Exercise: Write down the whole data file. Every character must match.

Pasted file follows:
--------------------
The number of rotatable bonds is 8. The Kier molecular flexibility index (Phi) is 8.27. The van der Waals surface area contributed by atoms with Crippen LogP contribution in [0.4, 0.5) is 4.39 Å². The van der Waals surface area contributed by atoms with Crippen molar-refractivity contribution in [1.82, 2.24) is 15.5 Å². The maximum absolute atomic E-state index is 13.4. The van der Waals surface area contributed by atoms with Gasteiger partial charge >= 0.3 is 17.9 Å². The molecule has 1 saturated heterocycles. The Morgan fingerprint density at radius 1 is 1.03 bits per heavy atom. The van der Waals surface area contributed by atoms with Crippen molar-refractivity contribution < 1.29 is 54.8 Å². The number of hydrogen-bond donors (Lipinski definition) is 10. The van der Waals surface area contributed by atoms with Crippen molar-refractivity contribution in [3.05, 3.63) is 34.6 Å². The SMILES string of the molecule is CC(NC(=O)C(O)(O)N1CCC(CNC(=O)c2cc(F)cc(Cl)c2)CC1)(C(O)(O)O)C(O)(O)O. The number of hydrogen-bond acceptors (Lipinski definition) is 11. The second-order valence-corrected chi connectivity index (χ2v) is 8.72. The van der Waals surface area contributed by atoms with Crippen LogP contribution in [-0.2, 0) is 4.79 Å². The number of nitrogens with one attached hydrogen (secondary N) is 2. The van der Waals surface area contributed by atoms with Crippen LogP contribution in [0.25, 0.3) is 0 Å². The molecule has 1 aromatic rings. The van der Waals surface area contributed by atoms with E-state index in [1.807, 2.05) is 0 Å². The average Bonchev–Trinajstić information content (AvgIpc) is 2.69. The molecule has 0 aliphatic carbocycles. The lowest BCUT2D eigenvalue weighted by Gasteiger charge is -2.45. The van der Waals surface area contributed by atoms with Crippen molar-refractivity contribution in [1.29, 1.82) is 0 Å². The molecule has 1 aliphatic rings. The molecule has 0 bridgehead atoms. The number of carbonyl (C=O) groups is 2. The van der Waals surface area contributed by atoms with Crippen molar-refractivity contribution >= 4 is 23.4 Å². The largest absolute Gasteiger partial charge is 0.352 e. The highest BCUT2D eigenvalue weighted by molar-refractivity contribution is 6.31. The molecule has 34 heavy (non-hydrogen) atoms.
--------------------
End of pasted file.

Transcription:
The number of rotatable bonds is 8. The Kier molecular flexibility index (Phi) is 8.27. The van der Waals surface area contributed by atoms with Crippen LogP contribution in [0.4, 0.5) is 4.39 Å². The van der Waals surface area contributed by atoms with Crippen molar-refractivity contribution in [1.82, 2.24) is 15.5 Å². The maximum absolute atomic E-state index is 13.4. The van der Waals surface area contributed by atoms with Gasteiger partial charge >= 0.3 is 17.9 Å². The molecule has 1 saturated heterocycles. The Morgan fingerprint density at radius 1 is 1.03 bits per heavy atom. The van der Waals surface area contributed by atoms with Crippen molar-refractivity contribution < 1.29 is 54.8 Å². The number of hydrogen-bond donors (Lipinski definition) is 10. The van der Waals surface area contributed by atoms with Crippen molar-refractivity contribution in [3.05, 3.63) is 34.6 Å². The SMILES string of the molecule is CC(NC(=O)C(O)(O)N1CCC(CNC(=O)c2cc(F)cc(Cl)c2)CC1)(C(O)(O)O)C(O)(O)O. The number of hydrogen-bond acceptors (Lipinski definition) is 11. The second-order valence-corrected chi connectivity index (χ2v) is 8.72. The van der Waals surface area contributed by atoms with Crippen LogP contribution in [-0.2, 0) is 4.79 Å². The number of nitrogens with one attached hydrogen (secondary N) is 2. The van der Waals surface area contributed by atoms with Crippen LogP contribution in [0.25, 0.3) is 0 Å². The molecule has 1 aromatic rings. The van der Waals surface area contributed by atoms with E-state index in [1.807, 2.05) is 0 Å². The average Bonchev–Trinajstić information content (AvgIpc) is 2.69. The molecule has 0 aliphatic carbocycles. The lowest BCUT2D eigenvalue weighted by Gasteiger charge is -2.45. The van der Waals surface area contributed by atoms with Crippen molar-refractivity contribution in [1.29, 1.82) is 0 Å². The molecule has 1 aliphatic rings. The molecule has 0 bridgehead atoms. The number of carbonyl (C=O) groups is 2. The van der Waals surface area contributed by atoms with Crippen molar-refractivity contribution >= 4 is 23.4 Å². The largest absolute Gasteiger partial charge is 0.352 e. The highest BCUT2D eigenvalue weighted by molar-refractivity contribution is 6.31. The molecule has 34 heavy (non-hydrogen) atoms.